King Khan talks doo-wop, Lou Reed and TikTok ahead of Atlanta show
At first listen, one might think The King Khan and BBQ Show is a throwback to the past. Their music combines a heavy dose of ’50s and ’60s doo-wop with early R&B, fuzzy garage rock and a genuine punk attitude. They’ve been slinging dirty, fast and fun music for almost two decades, and recently, for better or for worse, TikTokers have added their classic “Love You So” to millions upon millions of videos. The dynamic Canadian duo comprised of Arish Khan, better known as “King Khan,” and Mark Sultan, better known as “BBQ,” are bringing their insanely energetic and occasionally chaotic show to the Earl in East Atlanta this Saturday, Sept. 17, and the one and only King Khan joined “City Lights” senior producer Kim Drobes via Zoom to talk about the band’s strange journey.
Carving out their own path since the beginning:
“We actually met when we were teenagers. Mark had this punk band in Montreal, and I started a group with a bunch of other friends. So basically we’ve been playing together since, I mean I was 17, so it must be … over 20 years ago,” Khan recalled. “It’s funny because, I guess, at the time we were really discovering lots of rock and roll music from all different eras, and we were just really inspired, in a sense, continuing the tradition of wild rock and roll, but not being purist about it; doing it ourselves, in our own way.”
“There’s some people who, when they play music like ours, or ’60s rock and roll … there’s more attention to emulating the exact thing, in terms of costumes,” said Khan. “For example, our stage outfits, which have always been pushing the envelope of very weird and bizarre. So there was no formula, ever, in our band. And we were just always laughing and not taking life too seriously, and, you know, wearing bondage outfits, and I was dressing like Tina Turner for, like, 10 years. Yeah, so we wanted to take like an untraditional way of approaching this music.”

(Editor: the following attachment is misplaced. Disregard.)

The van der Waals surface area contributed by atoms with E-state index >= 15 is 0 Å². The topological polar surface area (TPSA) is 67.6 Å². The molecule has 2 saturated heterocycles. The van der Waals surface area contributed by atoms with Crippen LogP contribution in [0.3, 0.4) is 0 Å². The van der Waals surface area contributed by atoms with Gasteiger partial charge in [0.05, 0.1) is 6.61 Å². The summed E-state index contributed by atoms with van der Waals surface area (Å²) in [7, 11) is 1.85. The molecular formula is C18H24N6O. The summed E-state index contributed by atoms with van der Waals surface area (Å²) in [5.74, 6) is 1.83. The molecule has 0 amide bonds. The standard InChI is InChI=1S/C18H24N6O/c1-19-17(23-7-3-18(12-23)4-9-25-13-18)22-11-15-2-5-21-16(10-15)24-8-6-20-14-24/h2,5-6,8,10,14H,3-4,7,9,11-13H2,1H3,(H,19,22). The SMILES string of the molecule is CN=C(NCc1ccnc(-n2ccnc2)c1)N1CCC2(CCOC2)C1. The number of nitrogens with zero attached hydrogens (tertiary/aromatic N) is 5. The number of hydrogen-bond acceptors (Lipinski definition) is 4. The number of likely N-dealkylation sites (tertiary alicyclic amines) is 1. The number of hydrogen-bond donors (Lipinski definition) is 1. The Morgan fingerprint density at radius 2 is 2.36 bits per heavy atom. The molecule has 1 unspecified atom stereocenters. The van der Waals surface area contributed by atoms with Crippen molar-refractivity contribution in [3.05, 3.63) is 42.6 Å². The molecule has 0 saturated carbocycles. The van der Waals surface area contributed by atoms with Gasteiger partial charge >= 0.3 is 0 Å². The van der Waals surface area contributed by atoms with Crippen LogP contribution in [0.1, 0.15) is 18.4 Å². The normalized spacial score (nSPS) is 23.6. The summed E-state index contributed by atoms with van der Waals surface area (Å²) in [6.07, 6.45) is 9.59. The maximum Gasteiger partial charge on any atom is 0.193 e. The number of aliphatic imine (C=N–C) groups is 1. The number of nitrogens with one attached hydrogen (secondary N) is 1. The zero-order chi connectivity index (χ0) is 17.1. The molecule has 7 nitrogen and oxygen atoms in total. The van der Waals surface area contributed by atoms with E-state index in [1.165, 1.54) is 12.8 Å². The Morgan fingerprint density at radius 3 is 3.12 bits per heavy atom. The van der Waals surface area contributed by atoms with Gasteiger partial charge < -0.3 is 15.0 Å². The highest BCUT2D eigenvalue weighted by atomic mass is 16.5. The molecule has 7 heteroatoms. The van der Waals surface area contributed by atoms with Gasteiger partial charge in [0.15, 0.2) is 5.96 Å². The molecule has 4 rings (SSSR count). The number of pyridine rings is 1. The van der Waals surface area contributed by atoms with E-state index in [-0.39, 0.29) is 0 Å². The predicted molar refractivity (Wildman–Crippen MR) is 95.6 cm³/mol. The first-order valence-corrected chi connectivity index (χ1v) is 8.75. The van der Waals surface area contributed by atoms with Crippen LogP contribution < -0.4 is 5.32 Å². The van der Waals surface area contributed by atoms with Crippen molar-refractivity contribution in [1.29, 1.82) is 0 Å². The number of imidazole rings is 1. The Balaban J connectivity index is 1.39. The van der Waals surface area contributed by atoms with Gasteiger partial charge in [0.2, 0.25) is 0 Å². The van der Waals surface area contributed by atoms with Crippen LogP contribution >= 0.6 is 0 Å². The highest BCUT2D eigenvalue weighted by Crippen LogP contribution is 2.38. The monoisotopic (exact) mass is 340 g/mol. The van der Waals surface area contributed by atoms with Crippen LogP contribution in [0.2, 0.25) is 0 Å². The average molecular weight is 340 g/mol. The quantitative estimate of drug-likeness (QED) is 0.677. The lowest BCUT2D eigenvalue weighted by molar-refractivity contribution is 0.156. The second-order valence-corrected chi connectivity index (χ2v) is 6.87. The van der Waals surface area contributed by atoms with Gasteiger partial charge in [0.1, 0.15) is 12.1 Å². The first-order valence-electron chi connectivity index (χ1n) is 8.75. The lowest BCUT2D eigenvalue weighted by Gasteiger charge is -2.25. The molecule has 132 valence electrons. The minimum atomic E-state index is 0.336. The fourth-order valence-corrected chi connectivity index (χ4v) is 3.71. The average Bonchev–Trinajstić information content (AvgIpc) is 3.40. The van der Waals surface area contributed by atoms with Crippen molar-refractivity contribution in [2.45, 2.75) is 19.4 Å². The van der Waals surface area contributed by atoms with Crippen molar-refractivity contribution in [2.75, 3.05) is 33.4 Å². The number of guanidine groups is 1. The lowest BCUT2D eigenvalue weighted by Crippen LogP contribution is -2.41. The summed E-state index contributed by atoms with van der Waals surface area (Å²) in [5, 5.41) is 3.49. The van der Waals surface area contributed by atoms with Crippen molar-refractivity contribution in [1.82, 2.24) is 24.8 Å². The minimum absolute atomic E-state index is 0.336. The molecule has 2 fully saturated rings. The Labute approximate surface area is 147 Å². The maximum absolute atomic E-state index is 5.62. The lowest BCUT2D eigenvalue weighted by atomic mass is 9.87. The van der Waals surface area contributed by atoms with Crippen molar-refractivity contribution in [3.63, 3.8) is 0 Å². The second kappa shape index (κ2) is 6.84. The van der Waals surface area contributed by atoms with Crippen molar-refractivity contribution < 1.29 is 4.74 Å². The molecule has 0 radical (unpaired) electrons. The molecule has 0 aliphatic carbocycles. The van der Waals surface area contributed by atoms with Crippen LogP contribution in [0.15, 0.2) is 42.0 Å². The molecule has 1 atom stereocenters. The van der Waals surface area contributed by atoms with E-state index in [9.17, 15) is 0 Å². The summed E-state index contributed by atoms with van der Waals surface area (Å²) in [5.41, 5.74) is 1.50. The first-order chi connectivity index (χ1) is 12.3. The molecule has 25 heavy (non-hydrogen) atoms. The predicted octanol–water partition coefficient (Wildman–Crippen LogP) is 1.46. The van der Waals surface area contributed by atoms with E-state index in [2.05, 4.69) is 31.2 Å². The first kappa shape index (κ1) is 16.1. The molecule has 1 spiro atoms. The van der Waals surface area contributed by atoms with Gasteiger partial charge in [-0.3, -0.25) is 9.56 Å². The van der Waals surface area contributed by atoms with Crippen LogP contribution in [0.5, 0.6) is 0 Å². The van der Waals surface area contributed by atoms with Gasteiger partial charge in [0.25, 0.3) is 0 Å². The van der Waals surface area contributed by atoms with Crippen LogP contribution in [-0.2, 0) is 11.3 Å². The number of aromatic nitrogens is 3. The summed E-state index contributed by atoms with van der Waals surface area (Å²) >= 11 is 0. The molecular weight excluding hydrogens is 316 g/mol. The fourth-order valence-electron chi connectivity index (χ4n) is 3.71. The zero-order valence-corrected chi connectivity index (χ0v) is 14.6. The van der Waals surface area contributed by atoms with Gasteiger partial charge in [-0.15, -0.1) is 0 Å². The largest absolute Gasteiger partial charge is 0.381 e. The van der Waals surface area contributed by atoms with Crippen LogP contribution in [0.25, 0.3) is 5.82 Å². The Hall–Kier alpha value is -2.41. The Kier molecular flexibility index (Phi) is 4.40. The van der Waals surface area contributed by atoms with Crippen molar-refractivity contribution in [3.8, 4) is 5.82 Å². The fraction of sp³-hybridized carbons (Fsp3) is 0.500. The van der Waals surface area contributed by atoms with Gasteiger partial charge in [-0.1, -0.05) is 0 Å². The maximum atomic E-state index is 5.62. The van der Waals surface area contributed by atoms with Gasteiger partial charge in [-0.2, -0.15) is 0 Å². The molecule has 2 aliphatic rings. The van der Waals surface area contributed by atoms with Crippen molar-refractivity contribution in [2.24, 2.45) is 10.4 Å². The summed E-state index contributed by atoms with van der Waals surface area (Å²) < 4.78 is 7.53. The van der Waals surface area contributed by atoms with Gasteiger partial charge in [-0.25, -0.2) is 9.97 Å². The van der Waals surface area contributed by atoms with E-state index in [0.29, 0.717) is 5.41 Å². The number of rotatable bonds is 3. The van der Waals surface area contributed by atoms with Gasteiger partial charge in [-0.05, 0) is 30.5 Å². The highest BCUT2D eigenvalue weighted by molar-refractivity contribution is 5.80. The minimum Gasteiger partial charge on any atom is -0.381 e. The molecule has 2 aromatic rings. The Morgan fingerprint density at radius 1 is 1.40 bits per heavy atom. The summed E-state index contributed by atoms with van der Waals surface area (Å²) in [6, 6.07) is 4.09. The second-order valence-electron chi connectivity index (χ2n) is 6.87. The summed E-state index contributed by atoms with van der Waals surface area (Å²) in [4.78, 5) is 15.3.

On connecting with a high-profile fan, Lou Reed:
“He was curating a festival in Sydney, Australia, at the Sydney Opera House with his wife, Laurie Anderson, and we were one of the eight bands that they chose,” recounted Khan. “I was hanging out with him a bunch, and like, I did Tai Chi with him. It was really, really cool, and it was really kind of crazy too, because in some ways, I really feel like he could be one of the, really, main influences of what we do.”
“He also had this like deep, deep love for doo-wop. It was awesome to know that he was a fan. He had all of our different records, and different incarnations and stuff. And so I met Hal Wilner there as well, who was Lou and Laurie’s producer, and then later I co-produced a record of William S. Borroughs’ ‘Naked Lunch’ recitations with him. So it was awesome; it was kind of like finding this long-lost underground rock and roll family.”
On the bizarre discovery that you’re exploding on TikTok:
“It was funny because people were sending me stuff, just completely random stuff like … this Italian astronaut was in space; this woman, and she’s making a space taco. It’s floating in gravity, and she’s playing ‘Love You So’ in the background.”
“It was really crazy, the numbers that people were shooting at us of how many times it had been used,” said Khan. “Many songs have been ruined by overplay, but so far it hasn’t really affected us in that way whatsoever. I can still enjoy the song. It’s funny that there was a wave of people just being like, ‘I only hear this song every day. It’s driving me crazy.’ You’d think that those people would actually just maybe stop using TikTok and get on with their lives instead of letting a song destroy their sanity.”
The King Khan & BBQ Show will perform Saturday, Sept. 17 at the Earl. Tickets and more information are available at badearl.com/show/king-khan-bbq-the-earl.